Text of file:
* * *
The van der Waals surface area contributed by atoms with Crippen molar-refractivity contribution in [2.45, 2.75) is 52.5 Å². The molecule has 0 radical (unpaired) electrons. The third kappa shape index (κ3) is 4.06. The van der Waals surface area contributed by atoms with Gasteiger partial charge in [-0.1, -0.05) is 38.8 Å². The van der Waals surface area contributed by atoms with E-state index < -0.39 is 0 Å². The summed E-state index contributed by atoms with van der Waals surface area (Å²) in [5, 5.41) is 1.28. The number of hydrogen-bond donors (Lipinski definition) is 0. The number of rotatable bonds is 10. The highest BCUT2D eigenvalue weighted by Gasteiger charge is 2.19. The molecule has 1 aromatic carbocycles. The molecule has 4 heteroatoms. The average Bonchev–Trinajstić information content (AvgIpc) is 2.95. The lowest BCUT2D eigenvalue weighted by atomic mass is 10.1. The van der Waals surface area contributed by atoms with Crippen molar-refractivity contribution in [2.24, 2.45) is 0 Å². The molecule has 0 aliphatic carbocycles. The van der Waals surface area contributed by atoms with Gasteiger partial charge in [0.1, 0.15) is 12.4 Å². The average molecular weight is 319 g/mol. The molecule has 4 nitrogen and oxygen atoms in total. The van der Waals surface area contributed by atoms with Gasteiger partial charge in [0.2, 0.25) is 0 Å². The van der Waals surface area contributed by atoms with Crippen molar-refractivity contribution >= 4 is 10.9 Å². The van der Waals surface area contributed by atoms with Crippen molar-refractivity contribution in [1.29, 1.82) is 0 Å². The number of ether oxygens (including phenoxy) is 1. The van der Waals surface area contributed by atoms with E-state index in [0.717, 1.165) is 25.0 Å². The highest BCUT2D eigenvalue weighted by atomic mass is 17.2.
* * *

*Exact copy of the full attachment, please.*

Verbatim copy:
The van der Waals surface area contributed by atoms with Crippen molar-refractivity contribution in [2.45, 2.75) is 52.5 Å². The molecule has 0 radical (unpaired) electrons. The third kappa shape index (κ3) is 4.06. The van der Waals surface area contributed by atoms with Gasteiger partial charge in [-0.1, -0.05) is 38.8 Å². The van der Waals surface area contributed by atoms with E-state index < -0.39 is 0 Å². The summed E-state index contributed by atoms with van der Waals surface area (Å²) in [5, 5.41) is 1.28. The number of hydrogen-bond donors (Lipinski definition) is 0. The number of rotatable bonds is 10. The highest BCUT2D eigenvalue weighted by Gasteiger charge is 2.19. The molecule has 1 aromatic carbocycles. The molecule has 4 heteroatoms. The average Bonchev–Trinajstić information content (AvgIpc) is 2.95. The lowest BCUT2D eigenvalue weighted by atomic mass is 10.1. The van der Waals surface area contributed by atoms with Crippen molar-refractivity contribution in [2.24, 2.45) is 0 Å². The molecule has 0 aliphatic carbocycles. The van der Waals surface area contributed by atoms with Gasteiger partial charge in [0.1, 0.15) is 12.4 Å². The average molecular weight is 319 g/mol. The molecule has 4 nitrogen and oxygen atoms in total. The van der Waals surface area contributed by atoms with Gasteiger partial charge in [0.2, 0.25) is 0 Å². The van der Waals surface area contributed by atoms with Crippen molar-refractivity contribution >= 4 is 10.9 Å². The van der Waals surface area contributed by atoms with Crippen molar-refractivity contribution in [1.29, 1.82) is 0 Å². The number of ether oxygens (including phenoxy) is 1. The van der Waals surface area contributed by atoms with E-state index in [0.717, 1.165) is 25.0 Å². The highest BCUT2D eigenvalue weighted by atomic mass is 17.2.